Rummanah Aasi
      I picked this book up for mainly two reasons. One: This book has won numerous awards for YA literature such as the YALSA Award for Excellence in Nonfiction, Printz Honor Book, and a National Book Award Nominee. Two: I know next to nothing about Darwin besides his evolution theory. After reading this book, I can understand why this book received so much acclaim.

Description: A unique biography of Charles Darwin that focuses on how his work has affected his personal life, such as his relationship with his religious wife and his contemporaries.

Review: I found “Charles and Emma” to be a very readable book. As the book opens, Darwin is trying to make a decision about marriage, and he is doing so by making a pro and cons list. In this list, readers are shown two sides of Darwin that they which may or may not be familiar. On one side Darwin, the scientist, is taking into consideration the time he will lose from his revolutionary work. On the other side, Darwin, the man, realizes that he is not getting any younger and would not like to spend the rest of his days alone. Thus, his search for a suitable wife starts. He finds his perfect match with his cousin, Emma, who not only becomes his comforter, best friend, editor, mother of his 10 children, but also an opposing force. Although Charles and Emma got along very well and loved each other very much, they were on the opposite sides when it came to the role of God in creation. Emma was a very religious leader who feared her husband’s lack of faith would not allow him to follow her to heaven when they died.
      The book shines when religion and science intersect. Readers will also get a feeling about what it was like to live in Victorian England by experiencing the illness and death the Darwin family faces. Through the uses of the Darwin family letters and papers, the author is able to create a biography in which the reader can really see the vulnerable Darwin who struggles with his doubts of faith as well as get a glimpse of the many different personal influences that shaped Charles’ life as he worked very hard to form his theories. I found the photographs to be fascinating. This would be an excellent source for students to use if they were to research about Darwin and his personal life because it contains both primary and secondary sources. Readers who arent’ interested in science or Darwin’s theology will find an Austen-like romance. I would recommend this book for 12 yrs old and up.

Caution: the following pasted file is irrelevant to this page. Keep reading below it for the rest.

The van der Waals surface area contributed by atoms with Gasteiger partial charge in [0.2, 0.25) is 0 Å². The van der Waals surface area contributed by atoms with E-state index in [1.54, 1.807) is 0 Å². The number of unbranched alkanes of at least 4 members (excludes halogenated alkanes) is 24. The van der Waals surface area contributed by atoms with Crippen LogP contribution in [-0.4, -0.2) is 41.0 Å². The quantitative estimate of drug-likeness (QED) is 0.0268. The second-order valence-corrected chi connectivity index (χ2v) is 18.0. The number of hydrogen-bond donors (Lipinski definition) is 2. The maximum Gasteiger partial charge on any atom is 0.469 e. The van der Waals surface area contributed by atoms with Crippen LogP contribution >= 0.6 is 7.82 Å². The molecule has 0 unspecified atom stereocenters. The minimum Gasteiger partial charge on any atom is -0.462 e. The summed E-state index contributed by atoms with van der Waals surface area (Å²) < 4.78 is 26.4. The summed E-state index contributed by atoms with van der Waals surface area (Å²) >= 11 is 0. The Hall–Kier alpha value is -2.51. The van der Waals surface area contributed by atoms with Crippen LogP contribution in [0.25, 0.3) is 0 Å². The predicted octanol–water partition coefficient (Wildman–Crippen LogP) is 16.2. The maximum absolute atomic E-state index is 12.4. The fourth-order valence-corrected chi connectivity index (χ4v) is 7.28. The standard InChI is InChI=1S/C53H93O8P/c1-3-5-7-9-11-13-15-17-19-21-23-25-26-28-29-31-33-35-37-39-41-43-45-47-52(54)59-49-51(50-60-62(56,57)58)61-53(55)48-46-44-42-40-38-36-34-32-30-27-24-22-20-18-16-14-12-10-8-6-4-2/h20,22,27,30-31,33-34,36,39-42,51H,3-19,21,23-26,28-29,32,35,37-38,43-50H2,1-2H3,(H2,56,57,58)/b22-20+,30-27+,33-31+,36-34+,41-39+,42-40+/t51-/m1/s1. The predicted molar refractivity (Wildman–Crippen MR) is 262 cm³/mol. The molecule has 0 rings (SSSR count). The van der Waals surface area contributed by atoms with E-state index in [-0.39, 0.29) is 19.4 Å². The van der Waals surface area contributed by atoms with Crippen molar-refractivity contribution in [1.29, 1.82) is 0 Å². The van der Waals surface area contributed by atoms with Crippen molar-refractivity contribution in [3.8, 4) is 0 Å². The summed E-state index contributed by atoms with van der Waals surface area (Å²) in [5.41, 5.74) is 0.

Rating: 4 stars

Words of Caution: None. I found this book to be a very clean, readable, and organized biography.

Curriculum Connection:

If you like this book, try: I am Scout by Charles Shields
4 Responses
  1. Ms. Dhruv Says:

    Thanks for the suggestion! I just read it, and could not put it down. It really made me think, and when you think about the fact that his Origin of Species was published in 1859, and his book is still relevant 150 years later, is absolutely amazing. His love story with Emma was beautiful, plus her support in his endeavors probably made one the most important discoveries, so without Emma, the theory of evolution may never have been found! I really enjoyed the story, plus am reading The Evolution of Calpurnia Tate (in which she is observing nature and thinking about selection in a 12 year old way). Great set of books to read together (at least to me).

  2. I haven't read "The Evolution of Calpurnia Tate" yet, but it's on my list to read.

  3. I adored this book. It was a lovely portrayal of Darwin as a scientist, a husband, father and as a great intellectual and humanitarian of his age.
    I think readers of every age will be pleasantly surprised at what an exciting life he lead. And its perfect for students learning about history, especially because this book pulls so much from primary sources such as the hand-written letters.

  4. I strongly agree, ChicanaRiquena! I'm not a big reader of nonfiction and I was worried that this book would read like a textbook (i.e. dry with lots of facts), but was proven wrong. I found Darwin and Emma's relationship very interesting, especially when their beliefs were polar opposites.

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